Pain-free Murray still has Open passion

Five-time Australian Open finalist Andy Murray says his health and family will dictate any retirement plans, not whether he can return to grand-slam glory.

The 35-year-old former world No.1 ramped up preparations to play in his 15th Open with a comeback win over China's Zhang Zhizhen at the Kooyong Classic on Wednesday.

Murray was out of sorts early but fired up to take the match in a super tiebreak 2-6 6-3 10-2.

The Scotsman moved well in the hot conditions in Melbourne, finding his groove in the second set after his off-season was interrupted by illness.

He showed no signs of the cramping which hindered some of his matches last year.

"I felt pretty rushed at the beginning and a little bit slow on my feet but once I started to adjust to the court I started to hit the ball quite nicely," Murray told reporters.

"I had some issues with cramping in the middle to end of last year which was frustrating.

"I played (Matteo) Berrettini at the US Open and it was a four-hour match and I was fine.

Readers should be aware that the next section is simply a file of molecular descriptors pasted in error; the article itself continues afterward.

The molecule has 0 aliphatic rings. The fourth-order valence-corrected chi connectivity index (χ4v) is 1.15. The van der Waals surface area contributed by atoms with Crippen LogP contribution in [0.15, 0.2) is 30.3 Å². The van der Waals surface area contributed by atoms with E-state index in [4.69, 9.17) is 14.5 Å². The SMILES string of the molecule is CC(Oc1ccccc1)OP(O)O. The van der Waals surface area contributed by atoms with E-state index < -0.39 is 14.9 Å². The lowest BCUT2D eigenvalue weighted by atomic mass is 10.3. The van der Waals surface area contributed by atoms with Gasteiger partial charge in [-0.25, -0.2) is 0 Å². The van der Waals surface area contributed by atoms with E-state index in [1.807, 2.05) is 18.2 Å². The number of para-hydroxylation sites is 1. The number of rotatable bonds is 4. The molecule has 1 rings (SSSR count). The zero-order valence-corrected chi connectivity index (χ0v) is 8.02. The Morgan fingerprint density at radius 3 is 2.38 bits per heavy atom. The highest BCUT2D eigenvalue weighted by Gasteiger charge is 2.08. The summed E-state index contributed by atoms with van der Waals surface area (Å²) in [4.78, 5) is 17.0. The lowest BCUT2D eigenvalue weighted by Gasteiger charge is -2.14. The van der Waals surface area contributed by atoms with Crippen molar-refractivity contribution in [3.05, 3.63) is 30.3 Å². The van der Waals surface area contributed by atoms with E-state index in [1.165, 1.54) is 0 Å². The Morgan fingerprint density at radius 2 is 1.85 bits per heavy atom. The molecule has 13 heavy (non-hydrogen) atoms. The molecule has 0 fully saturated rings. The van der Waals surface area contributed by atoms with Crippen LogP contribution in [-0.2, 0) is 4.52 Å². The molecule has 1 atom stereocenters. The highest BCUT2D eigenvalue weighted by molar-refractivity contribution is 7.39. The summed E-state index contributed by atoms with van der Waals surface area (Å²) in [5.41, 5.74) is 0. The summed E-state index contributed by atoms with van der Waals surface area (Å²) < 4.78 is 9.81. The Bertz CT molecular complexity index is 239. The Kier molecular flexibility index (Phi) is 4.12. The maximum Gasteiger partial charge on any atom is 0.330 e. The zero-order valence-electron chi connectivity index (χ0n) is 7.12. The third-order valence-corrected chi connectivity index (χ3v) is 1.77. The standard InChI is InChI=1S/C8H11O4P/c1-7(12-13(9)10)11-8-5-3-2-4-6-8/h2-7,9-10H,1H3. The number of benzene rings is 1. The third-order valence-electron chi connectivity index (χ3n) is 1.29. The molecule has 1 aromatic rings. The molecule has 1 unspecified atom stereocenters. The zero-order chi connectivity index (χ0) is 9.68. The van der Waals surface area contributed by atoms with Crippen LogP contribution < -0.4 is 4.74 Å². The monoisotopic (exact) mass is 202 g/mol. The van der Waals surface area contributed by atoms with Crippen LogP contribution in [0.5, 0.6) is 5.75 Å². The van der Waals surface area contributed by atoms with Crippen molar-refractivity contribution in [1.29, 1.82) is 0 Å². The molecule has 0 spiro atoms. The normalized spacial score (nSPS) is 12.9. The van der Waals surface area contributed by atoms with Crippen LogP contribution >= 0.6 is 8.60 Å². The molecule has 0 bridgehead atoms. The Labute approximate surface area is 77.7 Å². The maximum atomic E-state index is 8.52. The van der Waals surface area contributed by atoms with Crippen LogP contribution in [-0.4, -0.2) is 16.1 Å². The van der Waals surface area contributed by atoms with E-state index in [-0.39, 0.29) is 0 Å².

"I'm still not sure of the reasons behind it (cramping) but I've made a few changes and done a lot of work in the off-season to give myself a chance to be OK."

Undergoing two rounds of major hip surgery in 2018 and 2019, Murray has not won a title since 2019 while his most recent major came at Wimbledon in 2016, the same year he successfully defended his Olympic singles gold medal.

He reached the Australian Open final five times between 2010 and 2016 but in heartbreaking fashion never managed to lift the Norman Brookes trophy.

While his ranking has climbed back to world No.49, the ageing Murray does not appear likely to be a contender for a fourth grand-slam title.

But that is not going to force him into retirement.

"As long as my body is holding up well and I am able to train properly so that I can go on the court and perform to a level that I am still enjoying then I will keep going," the father of four said.

"I don't know on a time frame or anything like that - if I have the support of my family to keep doing it then I will keep going, if I'm healthy.

"The last seven months, there has been frustration in there but I've enjoyed it because when I get up to practise I don't worry about an injury.

"I'm not waking up with lots of aches and pains like I was the last few years - I found that hard."